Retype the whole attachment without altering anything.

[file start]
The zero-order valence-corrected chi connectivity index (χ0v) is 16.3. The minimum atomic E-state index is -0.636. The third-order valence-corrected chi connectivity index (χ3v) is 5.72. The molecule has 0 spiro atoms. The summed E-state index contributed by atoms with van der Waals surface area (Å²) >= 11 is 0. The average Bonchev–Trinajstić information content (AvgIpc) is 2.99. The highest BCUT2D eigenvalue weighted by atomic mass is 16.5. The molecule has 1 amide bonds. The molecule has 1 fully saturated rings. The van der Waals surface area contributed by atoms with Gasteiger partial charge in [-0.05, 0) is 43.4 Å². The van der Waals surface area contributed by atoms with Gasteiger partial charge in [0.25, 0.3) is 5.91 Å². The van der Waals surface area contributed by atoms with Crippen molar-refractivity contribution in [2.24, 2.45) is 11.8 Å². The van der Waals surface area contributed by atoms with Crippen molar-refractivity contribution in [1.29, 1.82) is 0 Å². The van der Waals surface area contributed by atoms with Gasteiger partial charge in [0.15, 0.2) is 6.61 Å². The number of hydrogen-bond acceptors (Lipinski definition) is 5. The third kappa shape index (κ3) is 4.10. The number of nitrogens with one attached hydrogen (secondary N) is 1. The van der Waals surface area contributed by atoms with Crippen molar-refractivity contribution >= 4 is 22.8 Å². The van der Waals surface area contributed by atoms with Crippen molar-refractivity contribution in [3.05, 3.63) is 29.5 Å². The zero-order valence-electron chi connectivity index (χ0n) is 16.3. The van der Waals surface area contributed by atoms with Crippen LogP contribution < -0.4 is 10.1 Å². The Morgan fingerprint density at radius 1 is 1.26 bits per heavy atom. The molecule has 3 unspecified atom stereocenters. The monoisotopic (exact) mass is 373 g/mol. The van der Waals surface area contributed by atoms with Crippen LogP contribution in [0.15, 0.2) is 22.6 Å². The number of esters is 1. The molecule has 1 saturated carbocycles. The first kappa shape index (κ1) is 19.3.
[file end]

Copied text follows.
The zero-order valence-corrected chi connectivity index (χ0v) is 16.3. The minimum atomic E-state index is -0.636. The third-order valence-corrected chi connectivity index (χ3v) is 5.72. The molecule has 0 spiro atoms. The summed E-state index contributed by atoms with van der Waals surface area (Å²) >= 11 is 0. The average Bonchev–Trinajstić information content (AvgIpc) is 2.99. The highest BCUT2D eigenvalue weighted by atomic mass is 16.5. The molecule has 1 amide bonds. The molecule has 1 fully saturated rings. The van der Waals surface area contributed by atoms with Gasteiger partial charge in [-0.05, 0) is 43.4 Å². The van der Waals surface area contributed by atoms with Gasteiger partial charge in [0.25, 0.3) is 5.91 Å². The van der Waals surface area contributed by atoms with Crippen molar-refractivity contribution in [2.24, 2.45) is 11.8 Å². The van der Waals surface area contributed by atoms with Crippen molar-refractivity contribution in [1.29, 1.82) is 0 Å². The van der Waals surface area contributed by atoms with Gasteiger partial charge in [0.15, 0.2) is 6.61 Å². The number of hydrogen-bond acceptors (Lipinski definition) is 5. The third kappa shape index (κ3) is 4.10. The number of nitrogens with one attached hydrogen (secondary N) is 1. The van der Waals surface area contributed by atoms with Crippen molar-refractivity contribution >= 4 is 22.8 Å². The van der Waals surface area contributed by atoms with Crippen molar-refractivity contribution in [3.05, 3.63) is 29.5 Å². The zero-order valence-electron chi connectivity index (χ0n) is 16.3. The van der Waals surface area contributed by atoms with Crippen LogP contribution < -0.4 is 10.1 Å². The Morgan fingerprint density at radius 1 is 1.26 bits per heavy atom. The molecule has 3 unspecified atom stereocenters. The monoisotopic (exact) mass is 373 g/mol. The van der Waals surface area contributed by atoms with Crippen LogP contribution in [0.15, 0.2) is 22.6 Å². The number of esters is 1. The molecule has 1 saturated carbocycles. The first kappa shape index (κ1) is 19.3.